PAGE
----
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X: John Kinross (1855 – 1931)

Ever loving memory of John Kinross R.S.A. born 3rd July 1855, died 7th January 1931; wife Margaret L M Hall born 29thDecember 1863, died 5th October 1935; and their children Margaret Anne, Kathleen Mabel who died in infancy; Eveleen Mary born 24th February 1894, died 13th July 1969.

In memory of John Blythe Kinross C.B.E., H.R.S.A., Financier and Philanthropist, son of John and Margaret Kinross, born 31st January 1904, died 19th August 1989

See article in The Grange Newsletter, 127, May 2020.

John Kinross was born in Stirling on 30 July 1855, the second of four sons of William Kinross (c.1810-1874), a coachbuilder, and his second wife Ann Marshall.  William Kinross was head of the firm of Kinross & Co., employing 70 men in 1851 and 64 in 1861.  

William’s first wife, Janet Buchanan, had born him two sons, George and James, before her death in 1847 and they carried on the coach building business while his sons by his second marriage went into other occupations.  William (1852-1901) became a Paper Hanging Merchant, a partner in the firm of Lothian & Kinross in Edinburgh from c. 1879, and is buried in Newington Cemetery.  Henry (1858-1916) and David (1863-1936) stayed in Falkirk becoming Grain merchants.

John Kinross served his apprenticeship as an architect with John Hutchinson in Glasgow (1870-75) and then worked as an assistant with Wardrop and Reid in Edinburgh (1875-80).  He visited Italy in the winter of 1880-81 before settling in Edinburgh to work, initially in partnership with Henry Seymour, 1882-89, but mostly on his own apart from relatively short partnerships with Harold Ogle Tarbolton, 1897-1905, and James Inch Morrison, 1920-23.  

Much of Kinross’s work was ecclesiastical, for example, St Peter’s Episcopal Church and rectory at Fraserburgh (1889-91) and St Peter’s, Torry, Aberdeen (1897), or involved the restoration or re-development of older buildings like the Carmelite friary church, South Queensferry (1889–90), and the Augustinian priory, St Andrews (1893–8).  Following his visit to Italy he published Details from Italian Buildings Chiefly Renaissance in 1882 which attracted the attention of John Patrick Crichton-Stuart, 3rd Marquess of Bute (1847–1900), who gave him a number of commissions including restoration work at Falkland Palace, Pluscarden Abbey and Greyfriars Church and Convent in Elgin.  Another important project was work at Manderston House for Sir James Miller beginning in 1890 with minor developments and culminating in a major re-modelling of the house in the early 1900s.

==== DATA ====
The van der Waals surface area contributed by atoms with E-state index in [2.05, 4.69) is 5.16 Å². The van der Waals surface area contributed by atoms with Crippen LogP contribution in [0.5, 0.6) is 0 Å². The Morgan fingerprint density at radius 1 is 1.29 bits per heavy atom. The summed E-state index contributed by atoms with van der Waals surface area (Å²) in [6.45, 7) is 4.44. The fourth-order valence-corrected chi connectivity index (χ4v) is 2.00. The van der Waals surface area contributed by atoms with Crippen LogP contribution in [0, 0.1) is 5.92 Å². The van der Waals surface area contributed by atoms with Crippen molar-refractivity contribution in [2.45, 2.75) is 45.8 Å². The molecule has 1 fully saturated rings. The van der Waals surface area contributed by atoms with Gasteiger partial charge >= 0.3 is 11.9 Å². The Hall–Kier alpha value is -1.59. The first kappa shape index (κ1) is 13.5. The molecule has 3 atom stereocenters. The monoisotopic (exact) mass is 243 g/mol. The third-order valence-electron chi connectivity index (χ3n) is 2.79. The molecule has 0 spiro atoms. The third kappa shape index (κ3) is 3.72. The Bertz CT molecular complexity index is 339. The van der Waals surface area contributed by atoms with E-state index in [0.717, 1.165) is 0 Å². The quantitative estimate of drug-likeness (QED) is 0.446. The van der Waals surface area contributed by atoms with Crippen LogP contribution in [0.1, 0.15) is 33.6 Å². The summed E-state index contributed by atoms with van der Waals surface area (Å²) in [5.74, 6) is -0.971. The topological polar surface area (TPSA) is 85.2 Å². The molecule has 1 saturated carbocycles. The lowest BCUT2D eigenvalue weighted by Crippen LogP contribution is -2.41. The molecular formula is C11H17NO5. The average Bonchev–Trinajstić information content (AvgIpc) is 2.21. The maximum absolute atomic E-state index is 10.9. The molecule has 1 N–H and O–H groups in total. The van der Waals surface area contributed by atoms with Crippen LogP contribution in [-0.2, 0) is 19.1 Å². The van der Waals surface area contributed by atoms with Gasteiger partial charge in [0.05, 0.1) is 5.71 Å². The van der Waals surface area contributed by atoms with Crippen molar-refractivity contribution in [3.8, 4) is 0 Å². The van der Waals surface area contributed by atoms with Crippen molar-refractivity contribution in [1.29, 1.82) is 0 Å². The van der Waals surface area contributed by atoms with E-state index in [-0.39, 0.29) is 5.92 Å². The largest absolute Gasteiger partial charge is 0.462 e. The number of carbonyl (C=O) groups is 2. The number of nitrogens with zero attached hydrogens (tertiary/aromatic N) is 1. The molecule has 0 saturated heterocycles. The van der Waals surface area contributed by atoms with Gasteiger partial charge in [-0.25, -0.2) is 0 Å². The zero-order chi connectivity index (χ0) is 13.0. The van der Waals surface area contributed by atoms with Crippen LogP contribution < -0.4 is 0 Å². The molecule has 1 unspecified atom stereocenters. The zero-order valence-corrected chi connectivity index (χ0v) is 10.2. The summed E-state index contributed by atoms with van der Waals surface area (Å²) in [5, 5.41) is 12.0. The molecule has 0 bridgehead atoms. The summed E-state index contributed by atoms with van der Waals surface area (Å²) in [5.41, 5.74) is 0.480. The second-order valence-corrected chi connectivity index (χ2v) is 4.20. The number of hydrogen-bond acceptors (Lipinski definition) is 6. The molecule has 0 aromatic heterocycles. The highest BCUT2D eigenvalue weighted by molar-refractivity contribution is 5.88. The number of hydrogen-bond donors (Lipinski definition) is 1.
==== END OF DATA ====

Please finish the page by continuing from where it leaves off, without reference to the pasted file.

After the First World War Kinross designed a number of war memorials including memorials at Cockburnspath, Cupar, Buckie, Hillside Cemetery, Kirriemuir, and Fettes College, often working with sculptors like W. Birnie Rhind and H. S. Gamley.  He also designed a number of memorial tablets for churches.

Kinross’s limited amount of small-scale domestic architecture included, in Edinburgh, The Red House, 1 Cluny Gardens (1886); 24 Oswald Road (c. 1888); 31, 33, 35 Mortonhall Road & 14 Oswald Road (1898, built as a group and Category A listed in 1970) and 22 Hermitage Drive (1920).  

Kinross was actively involved in the Edinburgh Architectural Association from 1882 and was its President 1890-92.  He was elected an Associate of the Royal Scottish Academy (RSA) in 1893 and a full Academician in 1905, serving on the RSA Council for many years including as Treasurer from January 1924 until his death.  

In the 1890s Kinross lived at 1 (now 9) West Savile Terrace until 1898/9 when he moved to 33 Mortonhall Road (Seven Gables), which had been built for him. In 1911 he moved to 67 Braid Road and in 1921 moved again, to 2 Abercromby Place, which had been his business address since 1898. He died there on 7 January 1931.  

Kinross married (Mary Louisa) Margaret Hall (1863-1935) at Helmsley Parish Church, Yorkshire, on 13 August 1889.  They had four children: Margaret Anne Rushton (b. & d. 1891), Kathleen Mabel (1892-93), Eveleen Mary (1894-1969) and John Blythe (1904-89).  Eveleen taught music and remained in Abercromby Place until her death.

John Blythe Kinross moved to London and pursued a business career which made him a wealthy man – his obituary in The Times describes him as “a pioneer in the art of investing in small businesses”. He helped the first Lord Fraser buy The Glasgow Herald and in 1966 joined the board of House of Fraser. He set up the John Kinross Memorial Fund in 1982 in memory of his father to assist students of Architecture and Fine Art in established centres in Scotland to spend three months in Florence.

Sources:

Oxford Dictionary of National Biography

http://www.scottisharchitects.org.uk/architect_full.php?id=200965

“https://www.royalscottishacademy.org/artist/the-rsa-john-kinross-scholarships/

The Times, 25 August 1989, p.12, obit. of John Blythe Kinross

X - Kinross grave location
X – Kinross grave location

Links

Wikipedia

Dictionary of Scottish Architects

Find A Grave


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